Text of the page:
I, by comparison, awoke seemingly determined to be sad that I had no tribe I could identify. Where was my mooring and tribe, however stale? I could not find it and felt a bit like a crumpled bit of newspaper, scrunched in a fist, waiting to be added to a wood fire: Each nook and cranny held a tale that failed to yield any adhesiveness. Memory, yes; but adhesiveness -- that sense, however false, of reliability -- no. I wanted a mooring. I could not find a mooring. I was determined to be sad and full of something less than even echoes.
When I was 11, my mother took me with her to Italy and in the course of that trip we stayed a while on the Adriatic Sea, where I met Dili, a boy of about my age. Neither of us spoke the other's language, but we hung out in the waters, did boyish leaps and scanned the sea bed below our masks.
The water was incredibly clear and pale blue/aquamarine and you could watch fish or -- in the case of a slingshot-like spear gun my mother bought me -- kill them. On the seabed perhaps 10 or 12 feet below, the sands were littered with greening bullet shells from the war that had ended six years previously. The bullet shells were there by the handful. Their horrors had been spent and as a boy, I thought them heroic and masculine and tribally bright. What I was interested in, before I changed my mind, was the fish I might pinion with my spear gun.
Dili would give the spear gun a try from time to time as well. It was the kind of toy any waxing boy might enjoy. When he did take over, he would swap me the long bamboo pole he carried with him in the water ... long enough to reach into the nooks and crannies of the small rock caves on the sea floor below. The pole had a triple hook fastened to the thin end. Dili was after the shy octopuses that sheltered in the micro-caves. He would thrust the hooked end of the pole into the cave and like as not withdraw it with a middling-small octopus squirming on the hook. Then he would swim with his prey to the dock, hoist himself and his pole/catch, then grab the flailing creature and bite the back of its head ... at which point a blackish liquid would spill onto the dock and the octopus would be dead.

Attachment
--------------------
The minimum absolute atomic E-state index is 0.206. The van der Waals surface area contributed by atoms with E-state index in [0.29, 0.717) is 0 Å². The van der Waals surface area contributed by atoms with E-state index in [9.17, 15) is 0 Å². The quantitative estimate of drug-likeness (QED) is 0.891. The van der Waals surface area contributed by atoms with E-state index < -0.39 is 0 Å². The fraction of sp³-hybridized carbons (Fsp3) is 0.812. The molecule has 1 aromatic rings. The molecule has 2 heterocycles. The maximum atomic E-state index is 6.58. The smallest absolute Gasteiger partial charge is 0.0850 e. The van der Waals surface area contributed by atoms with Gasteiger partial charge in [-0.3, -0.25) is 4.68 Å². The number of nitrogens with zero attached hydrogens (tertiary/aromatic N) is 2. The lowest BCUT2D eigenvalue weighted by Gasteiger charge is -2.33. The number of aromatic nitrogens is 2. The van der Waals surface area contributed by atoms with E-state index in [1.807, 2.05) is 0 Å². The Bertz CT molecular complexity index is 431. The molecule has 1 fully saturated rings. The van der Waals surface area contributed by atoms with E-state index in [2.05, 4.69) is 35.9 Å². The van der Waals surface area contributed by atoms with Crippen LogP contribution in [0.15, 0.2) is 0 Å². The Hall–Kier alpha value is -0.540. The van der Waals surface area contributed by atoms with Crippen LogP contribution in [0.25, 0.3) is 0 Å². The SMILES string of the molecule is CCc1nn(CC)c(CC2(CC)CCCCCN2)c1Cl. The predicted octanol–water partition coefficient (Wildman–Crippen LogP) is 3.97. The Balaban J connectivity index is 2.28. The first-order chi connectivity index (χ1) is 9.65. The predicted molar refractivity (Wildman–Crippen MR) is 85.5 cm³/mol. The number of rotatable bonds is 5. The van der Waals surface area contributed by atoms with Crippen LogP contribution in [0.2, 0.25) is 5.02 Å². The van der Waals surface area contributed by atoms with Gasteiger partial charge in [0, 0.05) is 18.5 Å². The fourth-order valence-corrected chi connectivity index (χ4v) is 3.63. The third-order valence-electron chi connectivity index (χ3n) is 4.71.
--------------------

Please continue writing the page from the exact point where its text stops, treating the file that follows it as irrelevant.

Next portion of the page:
I never did catch and octopus and never bit the back of its head, but I admired Dili for it. I did not occur to me that he might have just caught his family dinner or something to sell for hard money in the town square. I was on vacation. He was moored in his life.
And I ... I killed fish on occasion before I got my first inkling that killing for sport felt distinctly wrong, viscerally wrong, to me. If I wasn't going to eat it (and I still dislike eating fish), then killing it was presumptuous and somehow disgusting.
In Tijuana, Mexico, 20 years later, I determined to go to a bullfight. I had read about bullfights in Ernest Hemingway novels and it sounded manly and moored and ever so empowered. If Hemingway's books said so, surely I might be invited into a manly brotherhood somehow, if I went to see one.
It took about 20 minutes to realize that killing for sport -- goading and wounding and stabbing an animal trapped in a man-made enclosure -- was, by whatever moored or unmoored book was on my shelf -- despicable. If I paid a lot for the ticket to get in, I would have paid multiples of that amount to get away from such a scene. "Horrible" in its earliest incarnations is too kind a word for me.
And yes I eat beef, much as I suspect a beef might eat me.
Moored. I would have liked to be moored this morning. Moored in something more than sorrowful conclusions. And yes, I have helped to butcher cattle -- and was sad at it, though knowing it would end up on my plate offered a sort of morbid solace.
Perhaps I should take a lesson from my son, aim at a target some distance away and moor myself to the outcome. How I sometimes wish I could do that and credit it.